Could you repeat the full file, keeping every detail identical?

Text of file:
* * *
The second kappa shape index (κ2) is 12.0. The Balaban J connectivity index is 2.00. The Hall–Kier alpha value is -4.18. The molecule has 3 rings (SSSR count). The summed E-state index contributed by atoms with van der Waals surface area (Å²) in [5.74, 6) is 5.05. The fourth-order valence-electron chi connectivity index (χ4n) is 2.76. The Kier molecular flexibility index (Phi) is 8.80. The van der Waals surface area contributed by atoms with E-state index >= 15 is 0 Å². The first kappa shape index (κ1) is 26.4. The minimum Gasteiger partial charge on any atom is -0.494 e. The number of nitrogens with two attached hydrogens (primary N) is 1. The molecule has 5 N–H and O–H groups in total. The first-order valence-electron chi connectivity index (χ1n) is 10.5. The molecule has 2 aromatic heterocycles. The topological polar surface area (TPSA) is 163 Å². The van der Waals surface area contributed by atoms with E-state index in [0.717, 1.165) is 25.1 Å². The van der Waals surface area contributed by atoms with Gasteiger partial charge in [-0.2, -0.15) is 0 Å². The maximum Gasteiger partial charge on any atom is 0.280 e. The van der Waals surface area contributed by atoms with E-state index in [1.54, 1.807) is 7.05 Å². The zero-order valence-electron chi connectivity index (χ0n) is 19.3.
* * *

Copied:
The second kappa shape index (κ2) is 12.0. The Balaban J connectivity index is 2.00. The Hall–Kier alpha value is -4.18. The molecule has 3 rings (SSSR count). The summed E-state index contributed by atoms with van der Waals surface area (Å²) in [5.74, 6) is 5.05. The fourth-order valence-electron chi connectivity index (χ4n) is 2.76. The Kier molecular flexibility index (Phi) is 8.80. The van der Waals surface area contributed by atoms with E-state index >= 15 is 0 Å². The first kappa shape index (κ1) is 26.4. The minimum Gasteiger partial charge on any atom is -0.494 e. The number of nitrogens with two attached hydrogens (primary N) is 1. The molecule has 5 N–H and O–H groups in total. The first-order valence-electron chi connectivity index (χ1n) is 10.5. The molecule has 2 aromatic heterocycles. The topological polar surface area (TPSA) is 163 Å². The van der Waals surface area contributed by atoms with E-state index in [0.717, 1.165) is 25.1 Å². The van der Waals surface area contributed by atoms with Gasteiger partial charge in [-0.2, -0.15) is 0 Å². The maximum Gasteiger partial charge on any atom is 0.280 e. The van der Waals surface area contributed by atoms with E-state index in [1.54, 1.807) is 7.05 Å². The zero-order valence-electron chi connectivity index (χ0n) is 19.3.